Double Paralell Plate Capacitor with Dielectric

  • #1

Homework Statement


Please see attached.

Homework Equations




The Attempt at a Solution


I get a result of ## \alpha =\frac{1}{2} ## for part a) - which I think is correct.

I'm stuck however on part b) - with the dielectrics. I have that the field in the region where the dielectric is ##E_{1}## is:

$$ E_{1} = \frac{Q}{2\epsilon_{0}\epsilon_{r}A}(1+\beta) $$

Similarly, the field where this is no dielectric is given by:

$$E_{2} = \frac{Q}{2\epsilon_{0}A}(2-\beta) $$

This just comes out of superposing the field due to the positive ##+Q## plate (## \frac{Q}{2A\epsilon_{0}}## ) and the negative plate with the correct charge - calculated using the standard result for an infinite plate (via Gauss's law).

$$V_{2} = E_{2}d $$

$$ V_{1}=E_{1}d $$

Since plates are connected:
$$ V_{1} = V_{2} $$
This implies:
$$ \frac{\beta +1}{\epsilon_{r}} = 2-\beta \implies \beta =\frac{2\epsilon_{r}-1}{1+\epsilon_{r}} $$

That leaves me with
$$ V_{1} =V_{2} = V = \frac{3Qd}{2\epsilon_{0}A} $$

This system looks to me to be two capacitors in parallel - so I try to use:
$$ \frac{1}{C_{effective}}=\frac{1}{C_{1}}+\frac{1}{C_{2}} = V \bigg( \frac{1}{Q_{1}} +\frac{1}{Q_{2}} \bigg) $$

where ##Q_{1} = \beta## ##Q_{2} = 1-\beta ## - but that does not get me the required result.

Could someone please tell me what assumption I've made that's wrong?

Thanks!
 

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Answers and Replies

  • #2
2
0
First,i detect a little mistake when you calculated the capacitance.
It's true that the capacitors are in parallel,so you sum the capacitance regularly,i.e :

C = C1 + C2

The reason why the capacitors are in parallel not just because it looked like in parallel,but because they have the same potential.

I don't really understand how you can get the answer,but i have simpler (well,at least for me) way to get the answer.

Note : the index 1 denote the capacitor with dielectric
C1 = Q1 / V
C2 = Q2 / V
(denoting that V1 = V2)

Then use the information
V1 = V2
E1 d = E2 d

substitute the value of E1 and E2

Name the charge on capacitors with dielectric as Q1 and the capacitors without dilectric as Q2
With equaling the potential difference,you can get
Q1 = Q2 εr

Then you can also make V in terms of Q1 and the other known constan

We know that
C= C1 + C2
All the charge variabels can cancel out and then you will get the answer.

If you still need help for the value of electric field;
E1 = Q1 / εo εr A
E2 = Q2 / εo A
 
  • #3
First,i detect a little mistake when you calculated the capacitance.
It's true that the capacitors are in parallel,so you sum the capacitance regularly,i.e :

C = C1 + C2

The reason why the capacitors are in parallel not just because it looked like in parallel,but because they have the same potential.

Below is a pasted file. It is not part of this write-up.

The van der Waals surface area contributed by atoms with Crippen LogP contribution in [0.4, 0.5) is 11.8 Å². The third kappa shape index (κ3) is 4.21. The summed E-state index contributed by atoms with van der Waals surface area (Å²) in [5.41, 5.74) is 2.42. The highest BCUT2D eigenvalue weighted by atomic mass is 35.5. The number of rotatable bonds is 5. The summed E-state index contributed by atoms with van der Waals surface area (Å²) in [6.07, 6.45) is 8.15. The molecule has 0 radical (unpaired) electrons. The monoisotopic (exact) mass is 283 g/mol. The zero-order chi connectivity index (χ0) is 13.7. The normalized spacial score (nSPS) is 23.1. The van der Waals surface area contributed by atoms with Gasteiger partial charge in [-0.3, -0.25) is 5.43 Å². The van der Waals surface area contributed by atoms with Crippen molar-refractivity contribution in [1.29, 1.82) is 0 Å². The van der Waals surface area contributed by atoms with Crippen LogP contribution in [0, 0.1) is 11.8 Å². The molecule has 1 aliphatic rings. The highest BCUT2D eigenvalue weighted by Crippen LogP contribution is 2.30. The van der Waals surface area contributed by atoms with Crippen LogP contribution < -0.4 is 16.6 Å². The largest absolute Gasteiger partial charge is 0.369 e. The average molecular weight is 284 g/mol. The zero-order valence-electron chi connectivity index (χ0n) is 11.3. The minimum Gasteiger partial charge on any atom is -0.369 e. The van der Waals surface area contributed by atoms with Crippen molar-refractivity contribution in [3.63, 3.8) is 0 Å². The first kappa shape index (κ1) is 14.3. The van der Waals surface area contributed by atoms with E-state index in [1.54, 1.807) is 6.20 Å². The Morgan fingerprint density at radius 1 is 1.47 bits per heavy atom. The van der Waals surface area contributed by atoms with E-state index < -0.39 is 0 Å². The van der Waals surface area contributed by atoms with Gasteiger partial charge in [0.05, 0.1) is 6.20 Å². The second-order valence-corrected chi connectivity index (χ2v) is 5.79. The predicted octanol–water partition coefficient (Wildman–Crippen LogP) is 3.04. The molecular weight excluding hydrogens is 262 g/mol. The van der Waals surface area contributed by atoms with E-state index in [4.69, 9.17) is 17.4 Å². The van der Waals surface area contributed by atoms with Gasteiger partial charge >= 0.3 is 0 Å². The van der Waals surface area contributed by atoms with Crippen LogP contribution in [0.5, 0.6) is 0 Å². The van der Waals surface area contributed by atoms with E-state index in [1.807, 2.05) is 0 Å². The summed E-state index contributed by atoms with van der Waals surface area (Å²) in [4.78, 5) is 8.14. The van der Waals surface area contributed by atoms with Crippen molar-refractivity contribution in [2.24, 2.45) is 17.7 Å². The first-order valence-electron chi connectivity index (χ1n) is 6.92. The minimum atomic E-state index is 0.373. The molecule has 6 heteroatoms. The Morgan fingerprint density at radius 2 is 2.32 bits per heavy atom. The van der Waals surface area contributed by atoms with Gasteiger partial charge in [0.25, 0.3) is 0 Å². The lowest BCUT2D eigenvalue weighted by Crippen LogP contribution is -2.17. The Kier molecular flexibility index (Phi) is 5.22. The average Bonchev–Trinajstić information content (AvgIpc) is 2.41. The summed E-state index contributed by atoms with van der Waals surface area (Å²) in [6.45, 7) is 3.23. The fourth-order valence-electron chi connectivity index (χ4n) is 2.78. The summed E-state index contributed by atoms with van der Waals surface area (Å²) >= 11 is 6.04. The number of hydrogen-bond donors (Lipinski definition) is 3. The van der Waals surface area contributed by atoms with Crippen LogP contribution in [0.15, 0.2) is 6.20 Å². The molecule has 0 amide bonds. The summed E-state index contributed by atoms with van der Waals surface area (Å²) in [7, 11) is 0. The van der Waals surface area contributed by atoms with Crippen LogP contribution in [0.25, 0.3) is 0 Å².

I don't really understand how you can get the answer,but i have simpler (well,at least for me) way to get the answer.

Note : the index 1 denote the capacitor with dielectric
C1 = Q1 / V
C2 = Q2 / V
(denoting that V1 = V2)

Then use the information
V1 = V2
E1 d = E2 d

substitute the value of E1 and E2

Name the charge on capacitors with dielectric as Q1 and the capacitors without dilectric as Q2
With equaling the potential difference,you can get
Q1 = Q2 εr

Then you can also make V in terms of Q1 and the other known constan

We know that
C= C1 + C2
All the charge variabels can cancel out and then you will get the answer.

If you still need help for the value of electric field;
E1 = Q1 / εo εr A
E2 = Q2 / εo A
Ah yes, that was very stupid - I should be adding the capacitance. The equation for the voltage is also wrong: it should read:
$$ V=\frac{3Qd}{2\epsilon_{0}A(1+\epsilon_{r})} $$. I made a typo. This means I now have a result:
$$C = \frac{\epsilon_{0}A(1+\epsilon_{r})}{3d}$$
So I'm out by a factor of 3.
What is your value for ##\beta##?
 
  • #4
2
0
Ah yes, that was very stupid - I should be adding the capacitance. The equation for the voltage is also wrong: it should read:
$$ V=\frac{3Qd}{2\epsilon_{0}A(1+\epsilon_{r})} $$. I made a typo. This means I now have a result:
$$C = \frac{\epsilon_{0}A(1+\epsilon_{r})}{3d}$$
So I'm out by a factor of 3.
What is your value for ##\beta##?
Ah yes, that was very stupid - I should be adding the capacitance. The equation for the voltage is also wrong: it should read:
$$ V=\frac{3Qd}{2\epsilon_{0}A(1+\epsilon_{r})} $$. I made a typo. This means I now have a result:
$$C = \frac{\epsilon_{0}A(1+\epsilon_{r})}{3d}$$
So I'm out by a factor of 3.
What is your value for ##\beta##?
I get β = εr/(1+εr)
try to check your electric field. There shouldn't be a factor ½ in the electric field between plates.
 
  • #5
I get β = εr/(1+εr)
try to check your electric field. There shouldn't be a factor ½ in the electric field between plates.
I think there should definitely be a factor of 1/2 - this is because the charge density is split between the top and bottom plates. -Gauss's law for a flat sheet?
 
  • #6
SammyS
Staff Emeritus
Science Advisor
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I think there should definitely be a factor of 1/2 - this is because the charge density is split between the top and bottom plates. -Gauss's law for a flat sheet?
Definitely not a factor of 1/2.

Two capacitors in parallel. You find an equivalent capacitance. Then the voltage across the plates is related to the sum of the charges on the two capacitors.
 

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